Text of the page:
I recently attended the 35th annual European Economic Association Congress, which however, was the 1st virtual one during its history due to the pandemic. It lasted for a week (24th-28th August) and gathered over 1,500 economists worldwide and from all spectrums of economic discipline.
It was also my first time attending this congress but I was amazed by its huge success online and impressed by the broadest ever scope it incorporates. We met Professor Per Krusell at the opening session on the first day of the congress. Per is the Professor of Economics at Stockholm University and holds a part-time position as Centennial Professor at London School of Economics and he is currently the President of the EEA congress. Per enjoyed the coffee and pastries with attendees online and awarded a free entry ticket for the conference for persons with the cutest coffee mugs!
During the following days, over hundreds of parallel sessions happened, covering economic subfields such as Macroeconomics, Microeconomics, Applied Macro and Micro, Labor Economics, Environmental and Climate Economics, Developmental Economics, Banking and Finance, Econometrics, and etc. Each session contains 4-5 individual talks and was chaired by a moderator. After each talk, attendees were free to throw questions.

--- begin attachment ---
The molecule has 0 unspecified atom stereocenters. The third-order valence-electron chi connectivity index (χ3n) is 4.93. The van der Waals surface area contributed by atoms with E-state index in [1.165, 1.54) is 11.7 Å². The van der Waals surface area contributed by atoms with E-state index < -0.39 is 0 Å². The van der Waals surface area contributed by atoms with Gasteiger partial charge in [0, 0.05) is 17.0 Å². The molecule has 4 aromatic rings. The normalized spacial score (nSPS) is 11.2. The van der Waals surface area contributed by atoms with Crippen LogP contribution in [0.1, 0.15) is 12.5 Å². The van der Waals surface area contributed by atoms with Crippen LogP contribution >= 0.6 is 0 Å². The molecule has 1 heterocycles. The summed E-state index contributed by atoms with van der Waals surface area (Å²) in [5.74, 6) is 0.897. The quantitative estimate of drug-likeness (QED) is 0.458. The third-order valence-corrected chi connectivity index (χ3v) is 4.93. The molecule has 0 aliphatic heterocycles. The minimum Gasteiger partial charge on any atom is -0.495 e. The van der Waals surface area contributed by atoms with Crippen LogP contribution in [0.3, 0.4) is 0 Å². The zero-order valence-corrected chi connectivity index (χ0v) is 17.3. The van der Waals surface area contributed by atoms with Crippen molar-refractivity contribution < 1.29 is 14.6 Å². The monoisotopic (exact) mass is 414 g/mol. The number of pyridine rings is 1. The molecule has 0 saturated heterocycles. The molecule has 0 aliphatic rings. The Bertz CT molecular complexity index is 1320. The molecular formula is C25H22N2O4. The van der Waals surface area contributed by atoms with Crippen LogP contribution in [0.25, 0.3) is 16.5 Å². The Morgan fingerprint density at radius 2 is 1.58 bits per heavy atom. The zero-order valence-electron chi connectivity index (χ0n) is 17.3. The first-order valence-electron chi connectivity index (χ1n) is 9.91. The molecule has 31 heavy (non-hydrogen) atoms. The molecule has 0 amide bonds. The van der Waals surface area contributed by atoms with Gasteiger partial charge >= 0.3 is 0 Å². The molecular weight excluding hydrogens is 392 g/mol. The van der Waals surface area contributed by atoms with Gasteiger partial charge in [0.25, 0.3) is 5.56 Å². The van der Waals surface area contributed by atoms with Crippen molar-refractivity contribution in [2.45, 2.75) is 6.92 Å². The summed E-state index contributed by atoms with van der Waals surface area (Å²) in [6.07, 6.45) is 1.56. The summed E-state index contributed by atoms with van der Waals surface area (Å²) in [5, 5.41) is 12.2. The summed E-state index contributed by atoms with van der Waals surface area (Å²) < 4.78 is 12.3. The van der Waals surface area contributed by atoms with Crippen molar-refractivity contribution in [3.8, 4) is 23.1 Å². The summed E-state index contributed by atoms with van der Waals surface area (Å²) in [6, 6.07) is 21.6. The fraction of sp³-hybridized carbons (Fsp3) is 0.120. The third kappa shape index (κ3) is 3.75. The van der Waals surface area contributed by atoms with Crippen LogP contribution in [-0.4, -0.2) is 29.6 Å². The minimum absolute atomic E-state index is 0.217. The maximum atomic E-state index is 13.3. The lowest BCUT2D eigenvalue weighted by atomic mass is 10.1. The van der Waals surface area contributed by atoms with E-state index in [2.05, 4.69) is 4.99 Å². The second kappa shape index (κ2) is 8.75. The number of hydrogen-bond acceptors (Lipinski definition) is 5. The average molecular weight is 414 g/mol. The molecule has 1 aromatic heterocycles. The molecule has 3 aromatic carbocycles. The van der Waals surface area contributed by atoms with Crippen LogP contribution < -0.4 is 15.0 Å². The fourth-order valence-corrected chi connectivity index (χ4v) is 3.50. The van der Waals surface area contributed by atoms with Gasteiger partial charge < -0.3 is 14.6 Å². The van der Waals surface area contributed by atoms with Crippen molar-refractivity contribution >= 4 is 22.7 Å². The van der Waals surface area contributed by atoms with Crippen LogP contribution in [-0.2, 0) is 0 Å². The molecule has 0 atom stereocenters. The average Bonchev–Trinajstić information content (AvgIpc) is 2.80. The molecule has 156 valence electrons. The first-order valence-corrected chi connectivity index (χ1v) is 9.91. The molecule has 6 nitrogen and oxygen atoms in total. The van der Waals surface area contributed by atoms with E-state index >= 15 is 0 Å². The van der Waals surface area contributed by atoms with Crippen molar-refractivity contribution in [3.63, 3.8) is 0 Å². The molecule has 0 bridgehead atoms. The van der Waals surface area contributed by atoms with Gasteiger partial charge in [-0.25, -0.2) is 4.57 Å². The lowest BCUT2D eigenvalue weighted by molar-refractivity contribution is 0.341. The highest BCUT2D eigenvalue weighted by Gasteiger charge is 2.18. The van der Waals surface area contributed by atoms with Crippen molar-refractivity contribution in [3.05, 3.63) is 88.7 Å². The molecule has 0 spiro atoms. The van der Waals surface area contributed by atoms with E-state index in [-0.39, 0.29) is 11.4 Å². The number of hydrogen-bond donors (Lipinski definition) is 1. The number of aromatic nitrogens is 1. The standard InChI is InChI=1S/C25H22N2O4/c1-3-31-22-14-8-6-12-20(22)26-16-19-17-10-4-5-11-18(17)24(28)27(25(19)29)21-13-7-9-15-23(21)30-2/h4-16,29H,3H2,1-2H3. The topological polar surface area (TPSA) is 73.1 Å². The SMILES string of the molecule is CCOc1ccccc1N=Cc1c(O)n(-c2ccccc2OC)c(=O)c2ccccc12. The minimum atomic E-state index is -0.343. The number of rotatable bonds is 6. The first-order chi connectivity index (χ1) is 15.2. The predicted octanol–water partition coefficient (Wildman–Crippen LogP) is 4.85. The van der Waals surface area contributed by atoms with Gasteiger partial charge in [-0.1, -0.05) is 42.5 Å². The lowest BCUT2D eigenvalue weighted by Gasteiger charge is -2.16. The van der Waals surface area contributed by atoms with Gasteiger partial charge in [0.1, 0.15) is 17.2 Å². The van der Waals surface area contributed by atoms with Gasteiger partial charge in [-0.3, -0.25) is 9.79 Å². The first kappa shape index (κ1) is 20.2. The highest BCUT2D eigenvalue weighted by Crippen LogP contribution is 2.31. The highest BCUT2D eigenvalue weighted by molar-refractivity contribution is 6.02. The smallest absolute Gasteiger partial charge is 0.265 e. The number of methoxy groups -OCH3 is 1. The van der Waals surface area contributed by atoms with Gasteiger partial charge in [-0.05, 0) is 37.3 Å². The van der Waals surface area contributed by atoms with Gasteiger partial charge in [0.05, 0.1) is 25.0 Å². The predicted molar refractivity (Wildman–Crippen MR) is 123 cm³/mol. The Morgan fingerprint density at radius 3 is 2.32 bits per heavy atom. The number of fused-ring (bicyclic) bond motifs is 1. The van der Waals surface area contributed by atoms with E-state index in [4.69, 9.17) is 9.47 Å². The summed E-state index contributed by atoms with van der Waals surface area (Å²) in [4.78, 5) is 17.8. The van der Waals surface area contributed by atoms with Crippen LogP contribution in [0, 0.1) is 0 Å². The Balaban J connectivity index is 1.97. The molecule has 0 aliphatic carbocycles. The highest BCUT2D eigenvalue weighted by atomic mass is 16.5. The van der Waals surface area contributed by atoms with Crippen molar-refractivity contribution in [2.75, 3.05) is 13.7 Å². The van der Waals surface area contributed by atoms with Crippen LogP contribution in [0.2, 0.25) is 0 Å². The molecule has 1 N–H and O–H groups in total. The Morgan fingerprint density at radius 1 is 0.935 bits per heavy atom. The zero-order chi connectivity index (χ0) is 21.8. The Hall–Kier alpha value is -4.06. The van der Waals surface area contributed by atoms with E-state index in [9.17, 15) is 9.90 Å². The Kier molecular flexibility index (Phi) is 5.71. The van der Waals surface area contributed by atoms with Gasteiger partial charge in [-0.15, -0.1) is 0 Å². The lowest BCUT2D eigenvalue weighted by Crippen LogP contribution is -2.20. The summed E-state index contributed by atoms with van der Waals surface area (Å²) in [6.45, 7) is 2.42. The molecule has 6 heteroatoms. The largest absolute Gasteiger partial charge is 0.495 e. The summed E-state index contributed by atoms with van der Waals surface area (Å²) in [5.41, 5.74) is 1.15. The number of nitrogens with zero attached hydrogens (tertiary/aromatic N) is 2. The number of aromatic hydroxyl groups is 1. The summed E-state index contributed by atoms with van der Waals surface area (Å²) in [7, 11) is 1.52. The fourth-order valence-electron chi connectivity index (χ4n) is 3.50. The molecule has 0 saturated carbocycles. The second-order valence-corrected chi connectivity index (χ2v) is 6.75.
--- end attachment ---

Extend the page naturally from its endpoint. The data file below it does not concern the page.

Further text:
Numerous fabulous research ideas were emerging. During the session on Environmental: Climate Regulation Over Time, Professor Michael Bauer, the Professor of financial economics at Universität Hamburg, showed us his work on ‘The Rising Cost of Climate Change: Evidence from the Bond Market’. He suggested that the level of the social discount rate (SDR) is a crucial factor for evaluating the costs of climate change and the equilibrium or steady-state real interest rate is the fundamental anchor for market-based SDRs. He employed a simple Unobserved-components (UC) model to identify a pronounced downward shift in the entire term structure of SDRs in recent decades. This lower new normal for interest rates and SDRs has substantially boosted the estimated economic loss from climate change and the social cost of carbon. Credit risk and bank loan repayment seems an area with growing attention in the field of Banking and Finance. An interesting talk on the session of ‘Finance: Bank Risk – Empirical’ came from Gazi Kabas, who is a PhD candidate at University of Zurich and Swiss Finance Institute. The research is on ‘Population Aging and Bank Risk-Taking’, where Gazi investigated the impacts of population aging on bank deposits, lending and composition of lending by using cross-sectional regression models for the period 1997-2007. Results show that rise in seniors will significantly raise bank deposits (17.7%) and credit supply (16.4%). More importantly, more exposed banks will be more likely to have higher nonperforming loan ratio during the crisis, implying higher credit risks. I also saw a major emphasis on the term ‘inequality’ for the congress this year, with totally 8 sessions surrounding ‘inequality’, ranging from labor market (‘Labour: Skills and Inequality’, ‘Labour: Labour Market Institutions and Inequality’, ‘Industrial Organization: Market Power, Labour Markets and Inequality’) to development (‘Development: Poverty, Inequality and Well-being’) and environment (‘Environmental: Inequality, Attitudes, Beliefs and the Environment’). Another interesting talk was provided by Dr. Adrien Fabre, a researcher on political preferences, social choice and inequalities at the Paris School of Economics. In his talk named ‘Yellow Vests, Pessimistic Beliefs, and Carbon Tax Aversion’, he used a representative survey and found that after the Yellow Vests movement, French people would largely reject a Tax & Dividend policy, i.e. a carbon tax whose revenues are redistributed uniformly to each adult. More interestingly, he found that previous attitudes will largely affect the information processing later.